SEI tapped to invest Pa. pension funds
A state representative tried "for years" to get the state to use the Oaks firm, which will manage up to $50 million.
SEI Investments Co. manages more than $200 billion of other people's money and counts some of the world's big corporations, including Comcast Corp. and SAP AG, among its clients.
Last week, SEI, of Oaks, won its first investment from the $35 billion Pennsylvania State Employees' Retirement System. PaSERS's board voted to hire SEI to buy up to $50 million in prime mortgage debt. SEI joined more than 100 firms that manage money for PaSERS, in addition to its own investment staff.
State Rep. Robert W. Godshall (R., Montgomery), a PaSERS board member whose district lies a 10-minute drive north of SEI, said he tried "for years" to get SEI hired, but made no progress until recently.
"They are a local company paying millions of dollars in taxes to the state" and employing 2,000 local workers, Godshall said. "I thought it was beyond belief that we wouldn't give them some consideration in their home state."
PaSERS turned down SEI before because earlier proposals duplicated investments the system's staff was already making, PaSERS spokesman Robert Gentzel said.
"There's always been a recognition that they're a good Pennsylvania firm, and we had looked at some potential relationships in the past, but it never quite came together," he said. "This time they had a product that was a good vehicle to get into a space that the board and [investment-office] staff wanted to get into."
But Godshall attributed the change to last July's departure of PaSERS chief investment officer Peter Gilbert, who Godshall said had "sandbagged" his earlier efforts to get SEI hired. PaSERS executive director Eric Henry left June 6 to join the Texas Municipal Retirement System, and Gilbert announced his retirement the same day. Gilbert is now chief investment officer of the Lehigh University Endowment Fund.
Henry was replaced by PaSERS audit chief Leonard M. Knepp, and Gilbert by public markets director John C. Winchester. The two were confirmed in those jobs by the board Wednesday, the same day SEI was hired.
Gilbert "kept SEI out," Godshall said. "I never did find out what was in back of it. He was pretty dogmatic."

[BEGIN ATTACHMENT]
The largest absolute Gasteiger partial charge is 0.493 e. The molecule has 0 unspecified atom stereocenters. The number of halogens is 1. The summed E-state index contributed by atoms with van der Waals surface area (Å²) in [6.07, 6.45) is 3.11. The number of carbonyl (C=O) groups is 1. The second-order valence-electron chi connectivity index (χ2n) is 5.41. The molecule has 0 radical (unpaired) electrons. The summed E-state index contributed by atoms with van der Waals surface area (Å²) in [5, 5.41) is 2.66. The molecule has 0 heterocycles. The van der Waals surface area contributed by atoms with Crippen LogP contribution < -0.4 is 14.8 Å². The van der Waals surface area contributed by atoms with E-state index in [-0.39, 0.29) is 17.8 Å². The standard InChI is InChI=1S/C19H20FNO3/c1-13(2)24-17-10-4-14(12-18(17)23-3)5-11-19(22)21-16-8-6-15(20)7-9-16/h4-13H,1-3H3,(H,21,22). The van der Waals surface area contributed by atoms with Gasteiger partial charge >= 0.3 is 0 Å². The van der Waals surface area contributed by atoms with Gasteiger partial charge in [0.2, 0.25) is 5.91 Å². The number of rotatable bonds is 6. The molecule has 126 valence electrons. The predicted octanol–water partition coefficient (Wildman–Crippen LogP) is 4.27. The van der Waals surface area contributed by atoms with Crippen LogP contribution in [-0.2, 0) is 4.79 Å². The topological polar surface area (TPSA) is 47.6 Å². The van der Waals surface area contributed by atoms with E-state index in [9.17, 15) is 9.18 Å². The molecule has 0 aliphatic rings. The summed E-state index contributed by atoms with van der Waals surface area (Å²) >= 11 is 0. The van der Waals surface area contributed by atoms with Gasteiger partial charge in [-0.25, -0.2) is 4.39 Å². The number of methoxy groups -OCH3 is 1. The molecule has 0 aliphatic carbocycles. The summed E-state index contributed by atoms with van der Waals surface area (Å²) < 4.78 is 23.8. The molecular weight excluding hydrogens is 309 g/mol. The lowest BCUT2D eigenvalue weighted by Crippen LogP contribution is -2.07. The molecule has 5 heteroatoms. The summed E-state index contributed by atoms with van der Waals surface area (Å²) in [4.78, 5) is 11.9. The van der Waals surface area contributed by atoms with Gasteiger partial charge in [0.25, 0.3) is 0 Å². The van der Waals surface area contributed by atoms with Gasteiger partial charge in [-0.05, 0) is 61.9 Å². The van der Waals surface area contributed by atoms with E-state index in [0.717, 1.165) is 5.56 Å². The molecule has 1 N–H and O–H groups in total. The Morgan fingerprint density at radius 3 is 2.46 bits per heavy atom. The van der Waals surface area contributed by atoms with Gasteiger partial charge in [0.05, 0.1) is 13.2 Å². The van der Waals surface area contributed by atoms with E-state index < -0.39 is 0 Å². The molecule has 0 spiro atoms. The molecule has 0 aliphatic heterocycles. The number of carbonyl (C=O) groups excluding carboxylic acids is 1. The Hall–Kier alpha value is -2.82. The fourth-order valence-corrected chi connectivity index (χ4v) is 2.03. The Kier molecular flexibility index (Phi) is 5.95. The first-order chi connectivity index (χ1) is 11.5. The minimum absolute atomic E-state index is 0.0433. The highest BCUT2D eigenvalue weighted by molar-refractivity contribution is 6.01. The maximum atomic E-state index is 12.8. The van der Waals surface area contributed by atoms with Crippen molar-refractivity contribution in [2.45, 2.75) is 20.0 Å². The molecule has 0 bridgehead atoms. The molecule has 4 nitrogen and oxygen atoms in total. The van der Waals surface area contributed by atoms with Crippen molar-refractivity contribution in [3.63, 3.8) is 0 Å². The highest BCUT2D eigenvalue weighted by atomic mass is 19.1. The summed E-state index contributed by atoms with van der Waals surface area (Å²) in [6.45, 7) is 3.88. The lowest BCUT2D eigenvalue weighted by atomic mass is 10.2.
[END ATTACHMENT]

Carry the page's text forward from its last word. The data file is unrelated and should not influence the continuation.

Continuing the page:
Gilbert did not return calls to his Lehigh office seeking comment.
"There was more openness" to SEI's proposal after the pension system changed leaders, said Paul Klauder, SEI vice president and managing director for institutional clients. Gilbert preferred to use PaSERS staff to make investments when possible, Klauder said. But he also thinks Gilbert might have agreed to use SEI for collateralized loan obligations if he had stayed with the system, given SEI's experience with those investments.
PaSERS spokesman Gentzel said there was no connection between SEI's hiring and the change at the top of the pension system.
When Henry and Gilbert quit, PaSERS issued a statement calling the departures "two unrelated developments." Board member Godshall and spokesman Gentzel both said Henry and Gilbert took jobs that paid more than their PaSERS salaries.
Gilbert earned $229,000 at PaSERS, plus yearly bonuses capped at 25 percent of his salary. The board recommended a base salary of $224,000 for his successor, with the same bonus provision. Henry earned $155,000; the board has recommended $160,000 for his successor.
Pennsylvania "pays decently and compares reasonably with their peer group of public pension plans; with no exception, those plans pay less than the private sector," said Mary Hobson, executive vice president of Denver-based EFL Associates Inc., which helped Pennsylvania in the job search.
"We did have some candidates out of the private sector who would have been taking a pay cut, but they said they would have done that for the opportunity to run that large pool of money" at PaSERS, Hobson said.
She said that compensation "was a factor" with Henry's departure, and that Gilbert qualified for retirement and was attracted by the opportunity to be the first chief investment officer at Lehigh.
Pennsylvania has reported pension investment returns above the national average for state funds in recent years. The numbers are difficult to independently verify because the fund is roughly 40 percent invested in hedge funds, private equity, real estate, venture capital, and other private funds whose portfolio investments and values are not publicly disclosed. PaSERS says its results are audited and conform with state requirements.
Even with its strong reported returns, Pennsylvania - like New Jersey and other states with relatively generous pension benefits - will require increased taxpayer subsidies unless it can generate strong investment results. Gentzel said PaSERS hoped to reduce its projected subsidy increases when it announced its annual funding estimates next month.